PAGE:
National 3.7.2014 10.00 am

Nat Nakasa’s SA reburial soon

Gladys Maphumulo sister to Nat Nakasa walks past to some of his photographs after the media briefing wich was held in Durban. Picture Phumlani Thabethe Date 02 July 2014
The remains of renowned anti-apartheid journalist, Nat Nakasa, who died in exile in New York more than five decades ago, will be reburied at his place of birth in Chesterville, Durban, in September, Minister of Arts and Culture Nathi Mthethwa said yesterday.

Speaking in Durban on the reburial arrangements, Mthethwa said the department was finalising plans for the smooth repatriation of the writer’s remains.

“He will be buried on September 13th at Heroes’ Acre in Chesterville. As a department we are doing everything in our power to ensure that the remains arrive in South Africa in August,” he said.

Nakasa, whose work and life titled A Native of Nowhere is currently being exhibited at the Old Court House Museum in Durban, left South Africa for exile in the US in 1964. He left on an exit permit after the apartheid government had refused to give him a passport to enable him to go to Harvard University where he had been awarded a Nieman Fellowship to study journalism.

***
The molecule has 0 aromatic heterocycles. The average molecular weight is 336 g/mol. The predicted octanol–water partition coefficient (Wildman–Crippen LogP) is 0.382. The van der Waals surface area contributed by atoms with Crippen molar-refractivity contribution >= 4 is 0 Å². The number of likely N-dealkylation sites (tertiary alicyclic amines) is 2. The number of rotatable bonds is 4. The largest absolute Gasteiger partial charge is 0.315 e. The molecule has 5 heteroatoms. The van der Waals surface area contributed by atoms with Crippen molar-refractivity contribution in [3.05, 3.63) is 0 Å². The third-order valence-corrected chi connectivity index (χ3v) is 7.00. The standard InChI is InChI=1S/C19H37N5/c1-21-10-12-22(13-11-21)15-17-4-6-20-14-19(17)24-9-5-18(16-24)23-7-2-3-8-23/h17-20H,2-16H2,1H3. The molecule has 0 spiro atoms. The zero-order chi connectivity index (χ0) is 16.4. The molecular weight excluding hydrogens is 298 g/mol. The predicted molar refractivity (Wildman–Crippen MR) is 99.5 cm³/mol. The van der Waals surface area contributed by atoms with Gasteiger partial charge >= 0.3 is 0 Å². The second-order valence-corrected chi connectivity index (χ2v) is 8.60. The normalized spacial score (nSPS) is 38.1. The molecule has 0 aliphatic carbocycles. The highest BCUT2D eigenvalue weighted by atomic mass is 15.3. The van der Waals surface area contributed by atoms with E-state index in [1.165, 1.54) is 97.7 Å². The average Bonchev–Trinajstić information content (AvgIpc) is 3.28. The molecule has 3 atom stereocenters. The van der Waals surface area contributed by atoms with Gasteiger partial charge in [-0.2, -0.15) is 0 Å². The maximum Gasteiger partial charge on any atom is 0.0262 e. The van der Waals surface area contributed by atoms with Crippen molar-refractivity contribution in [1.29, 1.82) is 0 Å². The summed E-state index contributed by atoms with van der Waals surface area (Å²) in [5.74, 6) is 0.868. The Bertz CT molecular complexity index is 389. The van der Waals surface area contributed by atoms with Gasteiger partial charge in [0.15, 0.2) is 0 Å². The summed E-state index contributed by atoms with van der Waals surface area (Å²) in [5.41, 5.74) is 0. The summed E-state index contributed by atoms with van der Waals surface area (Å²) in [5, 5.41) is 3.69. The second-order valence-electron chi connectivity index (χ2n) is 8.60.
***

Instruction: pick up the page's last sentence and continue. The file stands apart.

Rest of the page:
He died a year later at the age of 28 after falling from a building in New York in an alleged suicide.

Iconic Generation

“He was part of the generation of iconic writers such as Henry Nxumalo, Can Themba, Casey Motsisi and others who were the pioneers of so-called ‘Black journalism’ in South Africa. They were the advocates of nation building and social cohesion who put their lives at risk chronicling authentic stories of their people,” Mthethwa said.

The return of his remains, Mthethwa said, was an opportunity to educate South Africans about the country’s painful past. A number of initiatives celebrating Nakasa’s life would be launched in the lead up to his reburial.

“The ideals that he espoused are the same ideals that South Africa is striving to achieve today. His work remains relevant in the present day society,” Mthethwa said.

Nakasa’s sister, Gladys Maphumulo, said the return of his remains was a fitting climax to a painful journey.

“We have been waiting for this for over 50 years and as a family we are extremely relieved that our valued family member will finally return.”

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